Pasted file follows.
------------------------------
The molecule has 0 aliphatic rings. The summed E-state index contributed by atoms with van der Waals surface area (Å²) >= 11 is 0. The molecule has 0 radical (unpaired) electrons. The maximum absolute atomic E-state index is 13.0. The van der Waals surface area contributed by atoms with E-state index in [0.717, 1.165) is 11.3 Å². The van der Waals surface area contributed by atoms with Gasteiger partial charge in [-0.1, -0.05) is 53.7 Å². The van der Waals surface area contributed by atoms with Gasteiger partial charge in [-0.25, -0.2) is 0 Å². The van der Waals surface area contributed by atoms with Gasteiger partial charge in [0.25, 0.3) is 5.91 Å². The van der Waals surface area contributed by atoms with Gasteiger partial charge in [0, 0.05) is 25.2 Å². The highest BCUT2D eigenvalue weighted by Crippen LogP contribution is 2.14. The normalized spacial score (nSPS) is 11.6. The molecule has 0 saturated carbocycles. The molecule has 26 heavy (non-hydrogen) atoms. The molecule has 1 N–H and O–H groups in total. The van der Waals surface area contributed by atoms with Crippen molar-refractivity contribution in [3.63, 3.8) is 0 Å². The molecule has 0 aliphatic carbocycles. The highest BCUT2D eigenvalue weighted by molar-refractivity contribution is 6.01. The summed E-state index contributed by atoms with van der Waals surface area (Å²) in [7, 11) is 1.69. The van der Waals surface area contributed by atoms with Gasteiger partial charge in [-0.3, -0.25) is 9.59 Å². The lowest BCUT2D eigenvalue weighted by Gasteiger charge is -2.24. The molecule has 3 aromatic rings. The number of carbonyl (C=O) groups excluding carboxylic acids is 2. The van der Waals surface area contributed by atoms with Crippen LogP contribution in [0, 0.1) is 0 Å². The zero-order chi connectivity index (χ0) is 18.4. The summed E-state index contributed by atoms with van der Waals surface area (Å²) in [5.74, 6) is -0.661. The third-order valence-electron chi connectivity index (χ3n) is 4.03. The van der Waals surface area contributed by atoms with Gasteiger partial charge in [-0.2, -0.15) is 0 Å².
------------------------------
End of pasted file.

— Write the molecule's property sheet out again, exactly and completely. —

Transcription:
The molecule has 0 aliphatic rings. The summed E-state index contributed by atoms with van der Waals surface area (Å²) >= 11 is 0. The molecule has 0 radical (unpaired) electrons. The maximum absolute atomic E-state index is 13.0. The van der Waals surface area contributed by atoms with E-state index in [0.717, 1.165) is 11.3 Å². The van der Waals surface area contributed by atoms with Gasteiger partial charge in [-0.1, -0.05) is 53.7 Å². The van der Waals surface area contributed by atoms with Gasteiger partial charge in [-0.25, -0.2) is 0 Å². The van der Waals surface area contributed by atoms with Gasteiger partial charge in [0.25, 0.3) is 5.91 Å². The van der Waals surface area contributed by atoms with Gasteiger partial charge in [0, 0.05) is 25.2 Å². The highest BCUT2D eigenvalue weighted by Crippen LogP contribution is 2.14. The normalized spacial score (nSPS) is 11.6. The molecule has 0 saturated carbocycles. The molecule has 26 heavy (non-hydrogen) atoms. The molecule has 1 N–H and O–H groups in total. The van der Waals surface area contributed by atoms with Crippen molar-refractivity contribution in [3.63, 3.8) is 0 Å². The molecule has 0 aliphatic carbocycles. The highest BCUT2D eigenvalue weighted by molar-refractivity contribution is 6.01. The summed E-state index contributed by atoms with van der Waals surface area (Å²) in [7, 11) is 1.69. The van der Waals surface area contributed by atoms with Gasteiger partial charge in [-0.3, -0.25) is 9.59 Å². The lowest BCUT2D eigenvalue weighted by Gasteiger charge is -2.24. The molecule has 3 aromatic rings. The number of carbonyl (C=O) groups excluding carboxylic acids is 2. The van der Waals surface area contributed by atoms with Crippen LogP contribution in [0, 0.1) is 0 Å². The zero-order chi connectivity index (χ0) is 18.4. The summed E-state index contributed by atoms with van der Waals surface area (Å²) in [5.74, 6) is -0.661. The third-order valence-electron chi connectivity index (χ3n) is 4.03. The van der Waals surface area contributed by atoms with Gasteiger partial charge in [-0.2, -0.15) is 0 Å².